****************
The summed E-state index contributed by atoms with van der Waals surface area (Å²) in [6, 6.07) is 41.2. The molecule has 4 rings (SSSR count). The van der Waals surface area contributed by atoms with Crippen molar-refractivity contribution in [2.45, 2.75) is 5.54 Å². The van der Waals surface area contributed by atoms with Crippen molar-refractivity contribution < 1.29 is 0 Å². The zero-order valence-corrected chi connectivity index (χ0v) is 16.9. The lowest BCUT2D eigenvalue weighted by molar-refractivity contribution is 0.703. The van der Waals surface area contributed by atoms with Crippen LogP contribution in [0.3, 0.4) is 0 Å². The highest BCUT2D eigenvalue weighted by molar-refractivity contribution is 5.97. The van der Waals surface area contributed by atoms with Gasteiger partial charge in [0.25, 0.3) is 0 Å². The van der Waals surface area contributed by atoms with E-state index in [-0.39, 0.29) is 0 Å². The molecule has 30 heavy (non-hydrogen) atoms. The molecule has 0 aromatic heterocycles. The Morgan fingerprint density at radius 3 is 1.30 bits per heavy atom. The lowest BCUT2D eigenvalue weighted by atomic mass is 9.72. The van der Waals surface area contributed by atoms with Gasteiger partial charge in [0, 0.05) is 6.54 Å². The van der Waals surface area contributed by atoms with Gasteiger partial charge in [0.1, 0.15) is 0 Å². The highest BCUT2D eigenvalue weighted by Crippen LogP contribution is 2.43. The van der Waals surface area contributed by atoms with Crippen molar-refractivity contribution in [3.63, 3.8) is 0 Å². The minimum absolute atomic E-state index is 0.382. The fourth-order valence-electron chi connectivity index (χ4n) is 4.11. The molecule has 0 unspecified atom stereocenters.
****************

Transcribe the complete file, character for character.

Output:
The summed E-state index contributed by atoms with van der Waals surface area (Å²) in [6, 6.07) is 41.2. The molecule has 4 rings (SSSR count). The van der Waals surface area contributed by atoms with Crippen molar-refractivity contribution in [2.45, 2.75) is 5.54 Å². The van der Waals surface area contributed by atoms with Crippen molar-refractivity contribution < 1.29 is 0 Å². The zero-order valence-corrected chi connectivity index (χ0v) is 16.9. The lowest BCUT2D eigenvalue weighted by molar-refractivity contribution is 0.703. The van der Waals surface area contributed by atoms with Crippen LogP contribution in [0.3, 0.4) is 0 Å². The highest BCUT2D eigenvalue weighted by molar-refractivity contribution is 5.97. The van der Waals surface area contributed by atoms with Gasteiger partial charge in [0.25, 0.3) is 0 Å². The van der Waals surface area contributed by atoms with E-state index in [-0.39, 0.29) is 0 Å². The molecule has 30 heavy (non-hydrogen) atoms. The molecule has 0 aromatic heterocycles. The Morgan fingerprint density at radius 3 is 1.30 bits per heavy atom. The lowest BCUT2D eigenvalue weighted by atomic mass is 9.72. The van der Waals surface area contributed by atoms with Gasteiger partial charge in [0, 0.05) is 6.54 Å². The van der Waals surface area contributed by atoms with Gasteiger partial charge in [0.1, 0.15) is 0 Å². The highest BCUT2D eigenvalue weighted by Crippen LogP contribution is 2.43. The van der Waals surface area contributed by atoms with Crippen molar-refractivity contribution in [3.63, 3.8) is 0 Å². The minimum absolute atomic E-state index is 0.382. The fourth-order valence-electron chi connectivity index (χ4n) is 4.11. The molecule has 0 unspecified atom stereocenters.